Drug testing has become a huge and lucrative business. According to a recent Ezine article, “with at least fifteen large U.S. corporations supplying laboratory testing, employees and others are only a few minutes’ drive from a testing facility.” The article goes on to say that drug testing ranges from employers who use drug testing as a pre-employment screening tool to parents who want to keep tabs on the well being of their teenagers. There are many groups that frequently use drug testing as a screening mechanism . As a student or person in the work force, it is very likely that one day you may be required to take a drug test. Should you be entitled to your privacy? Or, is it a matter of preventative measures and safety?
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This is based on the assumption that if an employee is a recreational drug user. (If he is a drug user then ?) This fact alone does not automatically impact their job performance in a negative way. Also, random drug testing is becoming more common place recently . While states only loosely enforce drug-testing laws, opponents say that random drug testing can ruin a person’s life. Even recreational weekend usage may result in the loss of employment if drug usage is determined with a drug test. Random drug testing is often argued to be testing without any probable cause. Some businesses only drug test “for-cause” or suspicion of use. However, for-cause testing seems to be reactive versus proactive. (I like this statement)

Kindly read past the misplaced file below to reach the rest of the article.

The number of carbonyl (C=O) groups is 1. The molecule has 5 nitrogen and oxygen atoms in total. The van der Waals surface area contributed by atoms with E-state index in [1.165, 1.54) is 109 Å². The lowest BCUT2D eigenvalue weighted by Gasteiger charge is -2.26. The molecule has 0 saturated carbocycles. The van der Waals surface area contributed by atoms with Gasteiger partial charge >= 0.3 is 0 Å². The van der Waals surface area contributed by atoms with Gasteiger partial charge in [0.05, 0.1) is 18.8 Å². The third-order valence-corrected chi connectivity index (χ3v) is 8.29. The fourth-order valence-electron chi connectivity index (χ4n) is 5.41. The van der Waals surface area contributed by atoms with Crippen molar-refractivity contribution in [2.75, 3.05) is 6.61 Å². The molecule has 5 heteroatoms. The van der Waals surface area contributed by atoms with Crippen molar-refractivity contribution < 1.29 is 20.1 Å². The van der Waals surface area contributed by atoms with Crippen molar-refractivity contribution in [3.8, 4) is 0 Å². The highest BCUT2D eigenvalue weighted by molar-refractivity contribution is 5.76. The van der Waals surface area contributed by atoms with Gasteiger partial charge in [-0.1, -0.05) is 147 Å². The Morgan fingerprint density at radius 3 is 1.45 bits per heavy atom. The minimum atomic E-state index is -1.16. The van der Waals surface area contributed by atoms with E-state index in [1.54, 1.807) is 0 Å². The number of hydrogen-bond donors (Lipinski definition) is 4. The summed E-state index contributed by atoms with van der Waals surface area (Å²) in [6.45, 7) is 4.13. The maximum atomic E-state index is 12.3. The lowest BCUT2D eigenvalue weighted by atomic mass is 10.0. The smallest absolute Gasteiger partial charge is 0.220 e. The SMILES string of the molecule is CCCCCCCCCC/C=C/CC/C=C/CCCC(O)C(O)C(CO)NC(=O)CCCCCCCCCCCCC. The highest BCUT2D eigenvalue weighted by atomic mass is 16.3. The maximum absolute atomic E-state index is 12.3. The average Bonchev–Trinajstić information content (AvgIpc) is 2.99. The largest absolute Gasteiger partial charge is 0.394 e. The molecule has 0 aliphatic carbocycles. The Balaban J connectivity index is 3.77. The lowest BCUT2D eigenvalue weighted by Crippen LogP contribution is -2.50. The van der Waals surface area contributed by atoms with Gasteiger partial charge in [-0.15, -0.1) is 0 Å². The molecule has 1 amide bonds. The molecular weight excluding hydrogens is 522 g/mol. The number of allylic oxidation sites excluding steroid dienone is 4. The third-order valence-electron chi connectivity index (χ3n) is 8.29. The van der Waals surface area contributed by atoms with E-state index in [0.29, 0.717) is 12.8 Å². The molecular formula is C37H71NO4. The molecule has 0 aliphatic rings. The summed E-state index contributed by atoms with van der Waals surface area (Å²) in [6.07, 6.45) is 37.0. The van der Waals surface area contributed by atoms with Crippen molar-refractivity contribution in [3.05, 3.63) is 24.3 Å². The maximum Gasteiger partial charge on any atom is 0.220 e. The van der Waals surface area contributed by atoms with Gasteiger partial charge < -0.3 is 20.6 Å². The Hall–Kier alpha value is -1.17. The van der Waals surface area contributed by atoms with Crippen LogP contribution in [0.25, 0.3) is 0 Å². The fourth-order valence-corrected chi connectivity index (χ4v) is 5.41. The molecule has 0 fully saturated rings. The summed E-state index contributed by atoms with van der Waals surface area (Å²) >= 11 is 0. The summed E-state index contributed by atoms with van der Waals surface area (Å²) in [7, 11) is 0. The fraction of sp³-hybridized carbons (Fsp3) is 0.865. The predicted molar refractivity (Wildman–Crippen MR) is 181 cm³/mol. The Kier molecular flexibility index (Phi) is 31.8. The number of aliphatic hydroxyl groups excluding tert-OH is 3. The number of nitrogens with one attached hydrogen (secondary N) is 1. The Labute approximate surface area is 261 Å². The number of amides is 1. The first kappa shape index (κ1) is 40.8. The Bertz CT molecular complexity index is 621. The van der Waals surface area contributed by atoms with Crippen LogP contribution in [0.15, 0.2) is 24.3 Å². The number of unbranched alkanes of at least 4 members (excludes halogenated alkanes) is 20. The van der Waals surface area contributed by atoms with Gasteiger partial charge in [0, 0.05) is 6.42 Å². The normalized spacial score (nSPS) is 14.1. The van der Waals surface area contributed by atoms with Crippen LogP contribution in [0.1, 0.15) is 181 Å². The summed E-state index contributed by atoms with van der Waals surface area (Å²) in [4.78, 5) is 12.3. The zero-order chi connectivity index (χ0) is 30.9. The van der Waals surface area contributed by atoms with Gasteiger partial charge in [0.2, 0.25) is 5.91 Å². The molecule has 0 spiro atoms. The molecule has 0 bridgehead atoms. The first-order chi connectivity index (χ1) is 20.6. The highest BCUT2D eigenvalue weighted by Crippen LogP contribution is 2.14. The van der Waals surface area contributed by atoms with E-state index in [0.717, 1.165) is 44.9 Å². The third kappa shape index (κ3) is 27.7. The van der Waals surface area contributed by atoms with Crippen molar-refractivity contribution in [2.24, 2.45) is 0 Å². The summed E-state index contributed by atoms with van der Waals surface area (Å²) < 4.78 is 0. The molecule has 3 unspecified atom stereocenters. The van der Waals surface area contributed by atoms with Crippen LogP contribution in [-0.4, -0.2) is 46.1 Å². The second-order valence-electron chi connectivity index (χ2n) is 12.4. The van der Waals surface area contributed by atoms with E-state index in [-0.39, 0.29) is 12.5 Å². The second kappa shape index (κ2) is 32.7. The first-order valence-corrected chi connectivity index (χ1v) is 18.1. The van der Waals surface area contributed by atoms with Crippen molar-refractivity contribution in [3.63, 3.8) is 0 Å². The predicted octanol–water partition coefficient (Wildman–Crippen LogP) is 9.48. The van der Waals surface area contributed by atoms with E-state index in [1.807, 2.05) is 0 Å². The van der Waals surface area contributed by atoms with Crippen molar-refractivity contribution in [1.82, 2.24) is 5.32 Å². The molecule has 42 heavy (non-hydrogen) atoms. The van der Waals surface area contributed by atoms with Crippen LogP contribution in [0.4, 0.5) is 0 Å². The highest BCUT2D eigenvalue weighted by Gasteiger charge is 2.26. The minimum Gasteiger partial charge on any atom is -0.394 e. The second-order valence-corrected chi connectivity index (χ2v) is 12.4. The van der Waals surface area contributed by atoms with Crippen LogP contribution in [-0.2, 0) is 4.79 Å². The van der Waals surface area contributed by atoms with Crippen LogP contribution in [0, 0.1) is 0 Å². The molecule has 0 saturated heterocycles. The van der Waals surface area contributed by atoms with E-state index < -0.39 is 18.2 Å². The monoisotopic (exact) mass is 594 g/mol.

Worldwide it seems that a major theme wrestled with is the ethical consideration brought up by opponents of drug testing. These individuals firmly believe that the process amounts to an unwarranted invasion of privacy . There is also thought that drug testing impacts on privacy in relation to the right to personal integrity. National legislation on this matter across the globe is often the same as that for searches, which requires the consent of the person concerned in order to be lawful. The question about giving consent for drug testing is definitely a complicated one with many things to consider.
(The last two paragraphs seem to deal mainly with the privacy issue,